# Complex Numbers

In the previous section, The Quadratic Formula, we saw that quadratic equations may have:

- two different real number solutions;
- exactly one real number solution; or
- no real number solutions.

For example, the simple quadratic equation $\,x^2 = -1\,$ has no real number solutions since there is no real number which, when squared, gives $\,-1\,.$

By introducing just *one new number*
(which we'll call $\,i\,$—think
‘$i$maginary’)
we'll generate a set of numbers
called *the complex numbers*
which are extremely important
in mathematics and engineering.

First, a definition:

DEFINITION the imaginary number $\,i\,$

Define a number $\,i\,$ as follows: $$ \cssId{s14}{i := \sqrt{-1}}\ , $$ so that $$ \cssId{s16}{i^2 = -1}\ . $$

Notice that $\,i\,$ is *not* a real number,
since no real number,
when squared, gives $\,-1\,.$

So, $\,i\,$ can't live on the real number line,
since it's not a real number.
We need to give $\,i\,$ a
place to *live*!
It lives one unit up from $\,0\,$
on the real number line, as in the sketch below:

Now, all the scalar multiples of $\,i\,$
will live along the vertical axis, as shown below.
Therefore, this vertical axis is called
the *imaginary axis*.
The horizontal axis (where the real numbers live)
is called the *real axis*.

Names are now given to all the numbers that live off the imaginary and real axes. As shown below, the intersection of the vertical line through $\,2\,$ on the real axis and the horizontal line through $\,i\,$ on the imaginary axis is given the name $\,2 + i\,.$

Equivalently, you can think of it this way: start at the origin, go $\,2\,$ to the right, and up $\,1\,.$ You arrive at the number $\,2 + 1i = 2 + i\,.$

Or, go to the left $\,1\,$ and up $\,2\,$ to arrive at the number $\,-1 + 2i\,.$

Note that the left/right movement
tells you the *real part* of the number,
and the up/down movement tells
you the *imaginary part* of the number.

We now have an entire *plane*
of numbers, which is called the set of
*complex numbers*.
This plane, which provides a picture
of the set of complex numbers, is called the
*complex plane*.
The precise definition is given below:

A *complex number* is a
number of the form $\,a+bi\,,$
where $\,a\,$ and $\,b\,$
are both real numbers,
and $\,i = \sqrt{-1}\,.$

The number $\,a\,$ is called the
*real part* of the complex
number $\,a+bi\,.$

The number $\,b\,$ is called the
*imaginary part* of the complex number $\,a+bi\,.$

Recall that a real number line is a conceptually perfect picture of the real numbers: every real number corresponds to a point on the line, and every point on the line corresponds to a real number. Thus, there is a one-to-one correspondence between the set of real numbers and points on a real number line.

Similarly, the complex plane is a conceptually perfect picture of the set of complex numbers: every complex number corresponds to a point in the plane, and every point in the plane corresponds to a complex number. There is a one-to-one correspondence between the set of complex numbers and points in the complex plane.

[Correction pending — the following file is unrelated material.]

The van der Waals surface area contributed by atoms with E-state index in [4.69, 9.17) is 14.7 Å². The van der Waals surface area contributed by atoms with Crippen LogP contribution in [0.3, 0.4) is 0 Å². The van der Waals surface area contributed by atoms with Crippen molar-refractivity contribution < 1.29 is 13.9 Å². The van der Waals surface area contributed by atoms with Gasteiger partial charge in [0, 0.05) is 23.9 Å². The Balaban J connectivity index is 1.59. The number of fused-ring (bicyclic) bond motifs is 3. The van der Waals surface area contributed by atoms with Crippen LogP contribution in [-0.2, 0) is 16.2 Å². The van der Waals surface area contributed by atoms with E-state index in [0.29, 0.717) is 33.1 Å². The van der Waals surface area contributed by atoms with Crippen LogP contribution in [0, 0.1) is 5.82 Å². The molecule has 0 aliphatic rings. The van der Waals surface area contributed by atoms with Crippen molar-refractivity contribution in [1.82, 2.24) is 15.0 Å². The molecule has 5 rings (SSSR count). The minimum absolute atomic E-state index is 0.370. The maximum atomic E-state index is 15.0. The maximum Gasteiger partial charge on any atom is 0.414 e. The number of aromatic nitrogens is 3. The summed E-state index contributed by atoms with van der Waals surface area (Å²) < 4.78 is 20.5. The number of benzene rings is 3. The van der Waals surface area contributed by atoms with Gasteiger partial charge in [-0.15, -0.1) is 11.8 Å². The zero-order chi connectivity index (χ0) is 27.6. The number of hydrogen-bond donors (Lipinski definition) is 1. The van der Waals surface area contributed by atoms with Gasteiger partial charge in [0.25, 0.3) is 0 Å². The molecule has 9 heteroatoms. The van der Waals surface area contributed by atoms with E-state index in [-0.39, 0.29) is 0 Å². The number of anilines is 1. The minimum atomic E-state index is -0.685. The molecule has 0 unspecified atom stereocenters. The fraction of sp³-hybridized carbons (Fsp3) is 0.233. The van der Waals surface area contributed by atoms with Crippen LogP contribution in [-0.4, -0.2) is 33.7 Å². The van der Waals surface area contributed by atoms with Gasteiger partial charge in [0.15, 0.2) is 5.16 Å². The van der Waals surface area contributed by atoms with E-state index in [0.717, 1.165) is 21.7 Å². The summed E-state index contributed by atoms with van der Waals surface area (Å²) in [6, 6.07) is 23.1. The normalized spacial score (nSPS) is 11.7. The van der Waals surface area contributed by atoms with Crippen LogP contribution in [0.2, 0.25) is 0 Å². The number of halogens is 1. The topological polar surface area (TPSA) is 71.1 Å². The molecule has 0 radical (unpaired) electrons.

Note that every real number is a complex number: $\,a=a+0i\,.$ The imaginary part of a real number is $\,0\,.$

However, there are *lots* of
complex numbers that are *not* real numbers!
Any complex number that lies either
above or below the real axis is *not* a real number.

Whenever you get a new type of expression, you need to develop tools for working with it. In particular, you need to know conditions under which two expressions get to be called ‘equal’.

For example, two real numbers are equal when they live at precisely the same location on a real number line: e.g., $\frac{11}{2} = 5.5\,.$

Or, two sets are equal when they have precisely the same members: e.g., $\,\{1,2\} = \{2,1\}\,.$

So, under what condition do two complex numbers get to be called equal?

Two complex numbers are equal precisely when they have the same real and imaginary parts:

For all real numbers $\,a\,,$ $\,b\,,$ $\,c\,$ and $\,d\,$:

$$ \begin{gather} \cssId{s62}{a+bi=c+di}\cr \cssId{s63}{\text{if and only if}}\cr \cssId{s64}{a=c\ \text{and}\ b = d} \end{gather} $$Don't underestimate the power of complex numbers! Real-life problems use non-real numbers and get real number answers!

For example, electrical engineers would find their lives really difficult if they couldn't use complex numbers (although they use $\,j\,$ to denote $\,\sqrt{-1}\,,$ since they already use $\,i\,$ for something else).

I like to use the following analogy to make it plausible that having all the complex numbers to work with is a good thing.

Suppose you live at $\,1\,$ on the real number line, and your grandmother lives at $\,-1\,.$ If the only way to get from your house to her house is along the real number line, and the bridge is out at $\,0\,,$ then (alas) you won't get to visit her.

But, if you have another route
(moving around in the complex plane)
then you can still visit her! Woo hoo!
So, in a sense, the complex plane
gives you *room to move*,
which offers additional flexibility in solving problems.